'Meteor'-sized pothole took out 10 cars in one weekend
A WOLLONGBAR couple have said one "meteor" sized pothole on Bruxner Hwy caused about $5000 in damage to their car.
And they are not the only ones - this particular pothole took out "at least 10 cars" needing tows within one weekend on July 1 and 2, 2017.
Michael Sawle said the pothole was about 30cm deep and 45cm long, on a stretch of roadworks last year near Tatham Rd.
The vehicle was a GT BF Falcon, which they purchased about four years ago.
"I hit the 80 zone and next minute 'bang', the whole car had come to a stop. I thought I'd hit a kangaroo," Mr Sawle said.
"I thought I ripped the front end clean off the car. It was a solid straight wall (in the pothole). When I got out the front of my car was sitting on the road.
He said council had informed him the roadworks were subcontracted out to another company.
"From the pothole it caused loss of two rims ($400 each), two tyres, four ball joints, front rack and pinion steering, steering column, a second rear left hand wheel, a rear wheel alignment and four rubbers from chewing them out and now, more than a year later, a rear disk.
"We are still having issues with the car a year later."
Mr Sawle said before taking the car to repairs, they first rang Lismore City Council with a request to pay damages, or at least insurance excess (costed at $650) for their vehicle.
The road is an RMS road maintained by council.
"Since then we've paid out an additional $5000, and now have more costs to fix this latest problem."
Mrs Sawle said they rang council on the Monday who told her to send through an email, but she "never heard anything" until months later.
"Then in December they called and said they'd only just received my email and said 'we'd been looking into it'.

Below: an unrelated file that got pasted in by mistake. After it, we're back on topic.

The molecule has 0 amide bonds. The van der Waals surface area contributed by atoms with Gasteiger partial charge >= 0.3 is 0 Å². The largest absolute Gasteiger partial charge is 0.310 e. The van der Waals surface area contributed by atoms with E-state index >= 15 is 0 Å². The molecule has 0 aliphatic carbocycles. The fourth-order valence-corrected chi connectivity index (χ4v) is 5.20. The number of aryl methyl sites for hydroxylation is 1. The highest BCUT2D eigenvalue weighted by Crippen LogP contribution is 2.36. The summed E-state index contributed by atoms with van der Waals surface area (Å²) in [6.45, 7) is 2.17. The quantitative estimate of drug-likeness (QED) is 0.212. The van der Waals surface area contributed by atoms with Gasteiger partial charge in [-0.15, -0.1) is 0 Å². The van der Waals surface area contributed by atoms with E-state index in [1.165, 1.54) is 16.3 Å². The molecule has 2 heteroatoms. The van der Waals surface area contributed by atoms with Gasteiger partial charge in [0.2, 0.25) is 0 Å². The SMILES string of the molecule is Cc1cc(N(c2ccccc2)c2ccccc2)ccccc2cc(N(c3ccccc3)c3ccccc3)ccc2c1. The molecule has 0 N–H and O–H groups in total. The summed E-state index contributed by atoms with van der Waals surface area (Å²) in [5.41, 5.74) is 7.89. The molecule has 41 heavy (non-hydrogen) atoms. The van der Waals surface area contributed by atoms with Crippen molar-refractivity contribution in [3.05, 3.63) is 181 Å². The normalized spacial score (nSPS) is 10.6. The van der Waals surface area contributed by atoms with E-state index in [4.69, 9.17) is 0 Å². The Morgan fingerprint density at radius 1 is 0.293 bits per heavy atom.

It wasn't until July 6 this year the couple got a response from the council, and that was they would be unable to provide compensation for the damage and did not consider "the damage...was the result of negligence".
In a letter addressed to Mrs Sawle on July 6, 2018, council informed them the inspection and repair of roads "does not happen immediately but in accordance with its financial resources and other traffic concerns/priorities".
"Pursuant to section 42 of CLA (Civil Liability Act)...general allocation of these resources is not open to challenge".
The couple said the pothole was filled on the Monday, after they were informed by a staff member a council employee couldn't make it to work after hitting the same pothole in their car.
Now, more than a year after the incident and the couple having paid all the damages and excess are chasing council to employ a "duty of care".
"We don't want compensation we just want council to take responsibility and have more duty of care for the road users," Mrs Sawle said.
"It'd be good for the council to say 'we (screwed) up and sorry' instead of saying 'take us to court' which is what the last response we got."
Mr Sawle said there's a hotline to ring for potholes or other issues with the road, "but nobody is there to answer it".
"I can understand council are closed over the weekend but why do you provide a number for somebody to ring and say 'there's a big pothole on the road' but nobody is there to answer the phone until Monday morning - when it's too late."
"Council should take more responsibility for things that happen."
Council's Civic Services Manager Darren Patch said while they have every sympathy in these circumstances, it was "ultimately the responsibility of every driver to drive according to the road conditions and keep a proper lookout for surface defects, road debris, water and ice, animals and the like".
"The stark reality is that the state of our road network is a legacy of many successive councils and we would need approximately $70 million to completely repair the network, which is money council simply does not have," Mr Patch said.
"In the last few years we have changed our methodology toward fixing roads and we now look strategically at where we can fix roads before they fall into disrepair, ensuring they remain waterproof and in good condition. This approach gets the most life out of every road.
"We also have in place procedures to inspect and repair our road network for potholes, which is an ongoing process. We conduct repairs as soon as possible when a defect is reported by one of our inspectors or the general public.
"While we understand the frustration drivers have with a road network that is less than perfect, we have maintenance and reseal program strategies in place to provide the best possible service we can with the resources at our disposal. We urge drivers to always drive to local conditions as they can vary throughout the road network from one day to the next."
RMS has been contacted for comment.